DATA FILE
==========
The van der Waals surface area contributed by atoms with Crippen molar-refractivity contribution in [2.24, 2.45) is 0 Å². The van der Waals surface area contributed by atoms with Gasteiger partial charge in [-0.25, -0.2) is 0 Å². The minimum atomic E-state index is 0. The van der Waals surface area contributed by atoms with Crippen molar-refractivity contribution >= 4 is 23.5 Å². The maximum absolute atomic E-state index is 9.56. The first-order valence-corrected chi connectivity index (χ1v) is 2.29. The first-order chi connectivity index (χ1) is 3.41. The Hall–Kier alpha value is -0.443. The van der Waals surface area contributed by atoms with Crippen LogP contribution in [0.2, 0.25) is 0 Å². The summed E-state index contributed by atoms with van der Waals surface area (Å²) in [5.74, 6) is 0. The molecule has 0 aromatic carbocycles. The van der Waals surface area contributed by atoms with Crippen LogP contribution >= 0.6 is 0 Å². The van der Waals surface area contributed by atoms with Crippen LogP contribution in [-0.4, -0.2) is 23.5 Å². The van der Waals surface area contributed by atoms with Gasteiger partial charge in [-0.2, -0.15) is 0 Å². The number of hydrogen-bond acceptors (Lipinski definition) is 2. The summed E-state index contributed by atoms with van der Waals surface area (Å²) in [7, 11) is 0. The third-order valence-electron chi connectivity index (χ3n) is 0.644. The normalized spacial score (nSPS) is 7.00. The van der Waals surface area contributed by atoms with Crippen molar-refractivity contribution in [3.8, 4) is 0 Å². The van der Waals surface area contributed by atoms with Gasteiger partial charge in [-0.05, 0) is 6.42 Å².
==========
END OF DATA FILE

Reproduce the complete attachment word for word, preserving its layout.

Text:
The van der Waals surface area contributed by atoms with Crippen molar-refractivity contribution in [2.24, 2.45) is 0 Å². The van der Waals surface area contributed by atoms with Gasteiger partial charge in [-0.25, -0.2) is 0 Å². The minimum atomic E-state index is 0. The van der Waals surface area contributed by atoms with Crippen molar-refractivity contribution >= 4 is 23.5 Å². The maximum absolute atomic E-state index is 9.56. The first-order valence-corrected chi connectivity index (χ1v) is 2.29. The first-order chi connectivity index (χ1) is 3.41. The Hall–Kier alpha value is -0.443. The van der Waals surface area contributed by atoms with Crippen LogP contribution in [0.2, 0.25) is 0 Å². The summed E-state index contributed by atoms with van der Waals surface area (Å²) in [5.74, 6) is 0. The molecule has 0 aromatic carbocycles. The van der Waals surface area contributed by atoms with Crippen LogP contribution >= 0.6 is 0 Å². The van der Waals surface area contributed by atoms with Crippen LogP contribution in [-0.4, -0.2) is 23.5 Å². The van der Waals surface area contributed by atoms with Gasteiger partial charge in [-0.2, -0.15) is 0 Å². The number of hydrogen-bond acceptors (Lipinski definition) is 2. The summed E-state index contributed by atoms with van der Waals surface area (Å²) in [7, 11) is 0. The third-order valence-electron chi connectivity index (χ3n) is 0.644. The normalized spacial score (nSPS) is 7.00. The van der Waals surface area contributed by atoms with Crippen molar-refractivity contribution in [3.8, 4) is 0 Å². The van der Waals surface area contributed by atoms with Gasteiger partial charge in [-0.05, 0) is 6.42 Å².